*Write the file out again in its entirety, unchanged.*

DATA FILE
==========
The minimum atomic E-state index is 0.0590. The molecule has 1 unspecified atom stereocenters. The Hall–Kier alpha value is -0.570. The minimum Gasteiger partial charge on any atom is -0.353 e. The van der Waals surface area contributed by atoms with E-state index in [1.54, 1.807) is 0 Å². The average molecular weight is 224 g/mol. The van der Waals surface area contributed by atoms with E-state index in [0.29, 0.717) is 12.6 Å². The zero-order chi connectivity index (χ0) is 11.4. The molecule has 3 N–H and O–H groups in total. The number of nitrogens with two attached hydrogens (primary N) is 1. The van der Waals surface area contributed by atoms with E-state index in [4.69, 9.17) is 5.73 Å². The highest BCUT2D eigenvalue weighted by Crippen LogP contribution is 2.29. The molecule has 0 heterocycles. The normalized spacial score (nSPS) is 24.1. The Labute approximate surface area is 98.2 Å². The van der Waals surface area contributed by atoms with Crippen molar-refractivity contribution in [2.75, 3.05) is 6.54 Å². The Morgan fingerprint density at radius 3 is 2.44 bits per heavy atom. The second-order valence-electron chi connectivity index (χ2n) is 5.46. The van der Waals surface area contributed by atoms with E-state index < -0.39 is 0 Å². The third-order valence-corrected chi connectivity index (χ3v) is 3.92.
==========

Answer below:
The minimum atomic E-state index is 0.0590. The molecule has 1 unspecified atom stereocenters. The Hall–Kier alpha value is -0.570. The minimum Gasteiger partial charge on any atom is -0.353 e. The van der Waals surface area contributed by atoms with E-state index in [1.54, 1.807) is 0 Å². The average molecular weight is 224 g/mol. The van der Waals surface area contributed by atoms with E-state index in [0.29, 0.717) is 12.6 Å². The zero-order chi connectivity index (χ0) is 11.4. The molecule has 3 N–H and O–H groups in total. The number of nitrogens with two attached hydrogens (primary N) is 1. The van der Waals surface area contributed by atoms with E-state index in [4.69, 9.17) is 5.73 Å². The highest BCUT2D eigenvalue weighted by Crippen LogP contribution is 2.29. The molecule has 0 heterocycles. The normalized spacial score (nSPS) is 24.1. The Labute approximate surface area is 98.2 Å². The van der Waals surface area contributed by atoms with Crippen molar-refractivity contribution in [2.75, 3.05) is 6.54 Å². The Morgan fingerprint density at radius 3 is 2.44 bits per heavy atom. The second-order valence-electron chi connectivity index (χ2n) is 5.46. The van der Waals surface area contributed by atoms with E-state index < -0.39 is 0 Å². The third-order valence-corrected chi connectivity index (χ3v) is 3.92.